How To Hire The Right Fit For The Job

Hiring the right employee is a challenging process. If you hire the wrong employee it is expensive, costly to your work environment, and time-consuming. Hiring the right employee, on the other hand, pays you back in employee productivity, a successful work relationship, and a positive impact on your total environment.

Throughout my two decades of hiring employees, I have found numerous methods, books, and tips to “get it right”.  Still, it remains somewhat of a challenge. Recently I changed up methods and seem to see much greater success.

In the book, “Good to Great,” the author uses a bus analogy to describe how great companies move forward.  The concept is, if you get the right people in the right seats on your bus and they are motivated to travel to the same destination you are striving to get to, then you’ll have a successful business.

On the other hand, if you have the wrong people that don’t share the same motivation to get to your destination, you’ll waste enormous amounts of time dragging them on the bus each morning, and making sure they stay in their seat once they arrive.

I’ve made several hiring mistakes and put the wrong people on the bus.  I’ve felt the energy drain it creates and saw the negative effects it takes on our morale and our performance.  It creates daily stress that takes time away from planning and growing our business.

In order to avoid repeating my mistakes, I ask interview questions that are based on our values.  I want to know if the candidate is pushing themselves to learn and develop both personally and clinically.  I want to know if they have the same respect for patients, and passion for providing quality service. Do they have a sense of humor? Will they have the flexibility to handle a fast-paced dynamic environment? Are they a professional or a clock-watching time trader? And most of all, are they kind to everyone?

Once I probe their values, I give them a rundown of what matters most to us.  I describe all our values and why they make our business work. I always state, “These are our values, if you do not have them, our relationship will fall apart. If you need a job but don’t have these values, please do not accept the job if it is offered to you.”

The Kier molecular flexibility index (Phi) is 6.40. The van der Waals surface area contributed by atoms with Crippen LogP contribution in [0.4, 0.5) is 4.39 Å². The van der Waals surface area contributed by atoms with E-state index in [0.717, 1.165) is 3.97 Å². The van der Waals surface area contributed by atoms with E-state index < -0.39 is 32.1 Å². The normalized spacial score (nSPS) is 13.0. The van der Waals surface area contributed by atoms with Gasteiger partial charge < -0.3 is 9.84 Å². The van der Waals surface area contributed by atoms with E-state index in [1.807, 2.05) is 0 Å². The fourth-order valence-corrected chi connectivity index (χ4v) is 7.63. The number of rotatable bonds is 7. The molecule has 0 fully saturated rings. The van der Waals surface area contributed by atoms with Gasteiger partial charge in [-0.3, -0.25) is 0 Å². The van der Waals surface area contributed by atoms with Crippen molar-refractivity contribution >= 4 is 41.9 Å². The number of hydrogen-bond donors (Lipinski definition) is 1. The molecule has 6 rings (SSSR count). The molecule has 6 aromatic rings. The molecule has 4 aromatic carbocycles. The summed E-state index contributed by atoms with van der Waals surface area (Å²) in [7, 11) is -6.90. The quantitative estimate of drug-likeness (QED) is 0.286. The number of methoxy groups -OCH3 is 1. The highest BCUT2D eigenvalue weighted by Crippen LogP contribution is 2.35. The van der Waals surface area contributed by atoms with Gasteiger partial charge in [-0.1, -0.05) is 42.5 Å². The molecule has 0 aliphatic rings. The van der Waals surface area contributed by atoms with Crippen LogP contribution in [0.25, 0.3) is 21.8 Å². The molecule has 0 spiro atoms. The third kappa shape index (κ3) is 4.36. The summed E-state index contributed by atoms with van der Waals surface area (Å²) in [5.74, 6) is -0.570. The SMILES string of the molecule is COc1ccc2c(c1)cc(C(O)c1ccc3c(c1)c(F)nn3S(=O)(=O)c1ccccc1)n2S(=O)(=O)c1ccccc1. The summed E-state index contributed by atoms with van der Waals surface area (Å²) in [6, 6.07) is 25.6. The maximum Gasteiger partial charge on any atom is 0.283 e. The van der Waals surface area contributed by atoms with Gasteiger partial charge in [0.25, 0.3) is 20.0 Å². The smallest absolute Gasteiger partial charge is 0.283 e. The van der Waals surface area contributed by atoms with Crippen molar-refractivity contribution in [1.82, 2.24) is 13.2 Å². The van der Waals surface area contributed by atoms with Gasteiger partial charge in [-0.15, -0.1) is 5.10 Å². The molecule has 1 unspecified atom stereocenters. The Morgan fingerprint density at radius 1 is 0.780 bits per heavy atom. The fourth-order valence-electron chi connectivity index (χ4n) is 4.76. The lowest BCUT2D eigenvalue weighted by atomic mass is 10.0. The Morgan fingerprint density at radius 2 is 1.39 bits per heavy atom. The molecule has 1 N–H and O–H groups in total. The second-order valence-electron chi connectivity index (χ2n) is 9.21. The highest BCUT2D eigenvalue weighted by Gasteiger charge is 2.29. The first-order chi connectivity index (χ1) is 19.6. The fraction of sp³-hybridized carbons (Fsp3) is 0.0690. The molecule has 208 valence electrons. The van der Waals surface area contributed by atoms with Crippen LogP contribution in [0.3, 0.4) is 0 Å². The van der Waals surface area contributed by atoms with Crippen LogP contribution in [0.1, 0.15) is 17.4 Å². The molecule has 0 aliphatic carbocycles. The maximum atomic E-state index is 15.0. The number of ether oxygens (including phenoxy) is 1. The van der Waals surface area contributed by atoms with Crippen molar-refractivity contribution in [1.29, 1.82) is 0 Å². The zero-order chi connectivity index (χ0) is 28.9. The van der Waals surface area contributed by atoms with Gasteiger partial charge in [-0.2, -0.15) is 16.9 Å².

I then describe 3 scenarios where it became apparent that a clinician, I hired did not share our values.

Scenario #1:

We asked a physical therapist to shift her lunch schedule by 1 hour to accommodate a patient that walked in with severe back pain to see if we could help her.  The therapist said no and wanted the patient to come back at a later date to avoid moving her lunch break.

Scenario #2

We asked a clinician to shift their favorite patient over to a physical therapist assistant so that we could accommodate another patient that arrived without a scheduled appointment.  We either made a scheduling error, or the patient made a mistake about her appointment.  Either way, we wanted to make the patient feel welcomed and receive her treatment. The clinician initially refused to adjust their schedule.

Scenario #3

We hired a clinician that claimed to be looking for a job that valued education.  Along with doing weekly education meetings, we also required our clinical staff to set goals based on improving clinical performance.  This clinician failed to meet any of his educational goals for the year. He failed to read or watch any educational material during the year that wasn’t on company time.

Being upfront about our values has helped the interview process for us.  I’m no longer thinking about “selling” the job to the candidate.  I’m trying to uncover their values, describe ours, and give them a realistic view of our expectations.  I tell them what is difficult about the job.  I let them know what will not work for us and the path to success.

I’ve found some really great teammates by changing to this process. I hope this helps you improve your hiring!

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